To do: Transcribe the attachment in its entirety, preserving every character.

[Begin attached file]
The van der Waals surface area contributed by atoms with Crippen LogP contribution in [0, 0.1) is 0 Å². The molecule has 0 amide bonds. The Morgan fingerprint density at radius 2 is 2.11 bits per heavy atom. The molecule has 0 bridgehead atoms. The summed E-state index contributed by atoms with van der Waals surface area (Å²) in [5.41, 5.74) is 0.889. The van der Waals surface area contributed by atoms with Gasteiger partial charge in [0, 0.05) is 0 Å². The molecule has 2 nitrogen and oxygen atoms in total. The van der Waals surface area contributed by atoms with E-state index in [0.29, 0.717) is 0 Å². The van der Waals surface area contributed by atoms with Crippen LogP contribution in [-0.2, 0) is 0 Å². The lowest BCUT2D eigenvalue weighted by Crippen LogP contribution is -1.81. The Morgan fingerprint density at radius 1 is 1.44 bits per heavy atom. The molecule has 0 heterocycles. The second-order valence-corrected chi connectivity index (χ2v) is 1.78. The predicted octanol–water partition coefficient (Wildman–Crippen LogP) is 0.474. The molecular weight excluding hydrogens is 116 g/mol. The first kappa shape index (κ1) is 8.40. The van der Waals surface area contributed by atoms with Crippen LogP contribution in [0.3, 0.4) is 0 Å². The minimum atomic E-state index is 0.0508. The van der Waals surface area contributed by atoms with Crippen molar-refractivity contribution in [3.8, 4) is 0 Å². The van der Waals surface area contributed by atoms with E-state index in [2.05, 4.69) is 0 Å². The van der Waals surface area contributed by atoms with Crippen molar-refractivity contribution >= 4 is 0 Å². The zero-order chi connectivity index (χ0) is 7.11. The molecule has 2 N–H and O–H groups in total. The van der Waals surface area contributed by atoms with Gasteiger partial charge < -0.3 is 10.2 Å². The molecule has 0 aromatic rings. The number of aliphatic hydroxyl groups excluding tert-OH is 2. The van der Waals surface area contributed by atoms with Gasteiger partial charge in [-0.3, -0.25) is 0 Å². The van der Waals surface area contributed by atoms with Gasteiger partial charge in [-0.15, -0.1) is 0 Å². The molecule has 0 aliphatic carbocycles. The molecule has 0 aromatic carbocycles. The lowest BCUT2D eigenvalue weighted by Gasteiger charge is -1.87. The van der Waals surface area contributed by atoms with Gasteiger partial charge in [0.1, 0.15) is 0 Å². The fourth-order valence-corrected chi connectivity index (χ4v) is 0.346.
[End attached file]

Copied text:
The van der Waals surface area contributed by atoms with Crippen LogP contribution in [0, 0.1) is 0 Å². The molecule has 0 amide bonds. The Morgan fingerprint density at radius 2 is 2.11 bits per heavy atom. The molecule has 0 bridgehead atoms. The summed E-state index contributed by atoms with van der Waals surface area (Å²) in [5.41, 5.74) is 0.889. The van der Waals surface area contributed by atoms with Gasteiger partial charge in [0, 0.05) is 0 Å². The molecule has 2 nitrogen and oxygen atoms in total. The van der Waals surface area contributed by atoms with E-state index in [0.29, 0.717) is 0 Å². The van der Waals surface area contributed by atoms with Crippen LogP contribution in [-0.2, 0) is 0 Å². The lowest BCUT2D eigenvalue weighted by Crippen LogP contribution is -1.81. The Morgan fingerprint density at radius 1 is 1.44 bits per heavy atom. The molecule has 0 heterocycles. The second-order valence-corrected chi connectivity index (χ2v) is 1.78. The predicted octanol–water partition coefficient (Wildman–Crippen LogP) is 0.474. The molecular weight excluding hydrogens is 116 g/mol. The first kappa shape index (κ1) is 8.40. The van der Waals surface area contributed by atoms with Crippen LogP contribution in [0.3, 0.4) is 0 Å². The minimum atomic E-state index is 0.0508. The van der Waals surface area contributed by atoms with Crippen molar-refractivity contribution in [3.8, 4) is 0 Å². The van der Waals surface area contributed by atoms with E-state index in [2.05, 4.69) is 0 Å². The van der Waals surface area contributed by atoms with Crippen molar-refractivity contribution >= 4 is 0 Å². The zero-order chi connectivity index (χ0) is 7.11. The molecule has 2 N–H and O–H groups in total. The van der Waals surface area contributed by atoms with Gasteiger partial charge < -0.3 is 10.2 Å². The molecule has 0 aromatic rings. The number of aliphatic hydroxyl groups excluding tert-OH is 2. The van der Waals surface area contributed by atoms with Gasteiger partial charge in [-0.3, -0.25) is 0 Å². The van der Waals surface area contributed by atoms with Gasteiger partial charge in [-0.15, -0.1) is 0 Å². The molecule has 0 aliphatic carbocycles. The molecule has 0 aromatic carbocycles. The lowest BCUT2D eigenvalue weighted by Gasteiger charge is -1.87. The van der Waals surface area contributed by atoms with Gasteiger partial charge in [0.1, 0.15) is 0 Å². The fourth-order valence-corrected chi connectivity index (χ4v) is 0.346.